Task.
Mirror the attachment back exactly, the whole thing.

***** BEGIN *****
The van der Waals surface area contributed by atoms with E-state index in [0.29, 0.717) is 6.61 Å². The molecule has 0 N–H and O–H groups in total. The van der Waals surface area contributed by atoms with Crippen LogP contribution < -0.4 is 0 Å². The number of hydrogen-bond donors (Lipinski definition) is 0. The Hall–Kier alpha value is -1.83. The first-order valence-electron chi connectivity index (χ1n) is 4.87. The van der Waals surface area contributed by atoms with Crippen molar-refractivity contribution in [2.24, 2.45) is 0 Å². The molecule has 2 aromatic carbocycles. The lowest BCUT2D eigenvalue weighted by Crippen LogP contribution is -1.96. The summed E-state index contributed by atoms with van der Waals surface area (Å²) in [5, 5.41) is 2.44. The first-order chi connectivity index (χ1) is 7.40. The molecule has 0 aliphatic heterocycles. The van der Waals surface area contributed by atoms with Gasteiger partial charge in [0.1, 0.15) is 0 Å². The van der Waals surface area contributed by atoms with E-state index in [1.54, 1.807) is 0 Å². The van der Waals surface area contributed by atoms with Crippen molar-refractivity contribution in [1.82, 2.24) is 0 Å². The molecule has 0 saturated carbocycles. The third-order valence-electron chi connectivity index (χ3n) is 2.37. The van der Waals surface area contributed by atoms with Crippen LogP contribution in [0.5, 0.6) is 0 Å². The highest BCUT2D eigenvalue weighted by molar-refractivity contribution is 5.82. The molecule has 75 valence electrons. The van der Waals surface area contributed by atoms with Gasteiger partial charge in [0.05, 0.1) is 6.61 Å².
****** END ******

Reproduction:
The van der Waals surface area contributed by atoms with E-state index in [0.29, 0.717) is 6.61 Å². The molecule has 0 N–H and O–H groups in total. The van der Waals surface area contributed by atoms with Crippen LogP contribution < -0.4 is 0 Å². The number of hydrogen-bond donors (Lipinski definition) is 0. The Hall–Kier alpha value is -1.83. The first-order valence-electron chi connectivity index (χ1n) is 4.87. The van der Waals surface area contributed by atoms with Crippen molar-refractivity contribution in [2.24, 2.45) is 0 Å². The molecule has 2 aromatic carbocycles. The lowest BCUT2D eigenvalue weighted by Crippen LogP contribution is -1.96. The summed E-state index contributed by atoms with van der Waals surface area (Å²) in [5, 5.41) is 2.44. The first-order chi connectivity index (χ1) is 7.40. The molecule has 0 aliphatic heterocycles. The van der Waals surface area contributed by atoms with Gasteiger partial charge in [0.1, 0.15) is 0 Å². The van der Waals surface area contributed by atoms with E-state index in [1.54, 1.807) is 0 Å². The van der Waals surface area contributed by atoms with Crippen molar-refractivity contribution in [1.82, 2.24) is 0 Å². The molecule has 0 saturated carbocycles. The third-order valence-electron chi connectivity index (χ3n) is 2.37. The van der Waals surface area contributed by atoms with Crippen LogP contribution in [0.5, 0.6) is 0 Å². The highest BCUT2D eigenvalue weighted by molar-refractivity contribution is 5.82. The molecule has 75 valence electrons. The van der Waals surface area contributed by atoms with Gasteiger partial charge in [0.05, 0.1) is 6.61 Å².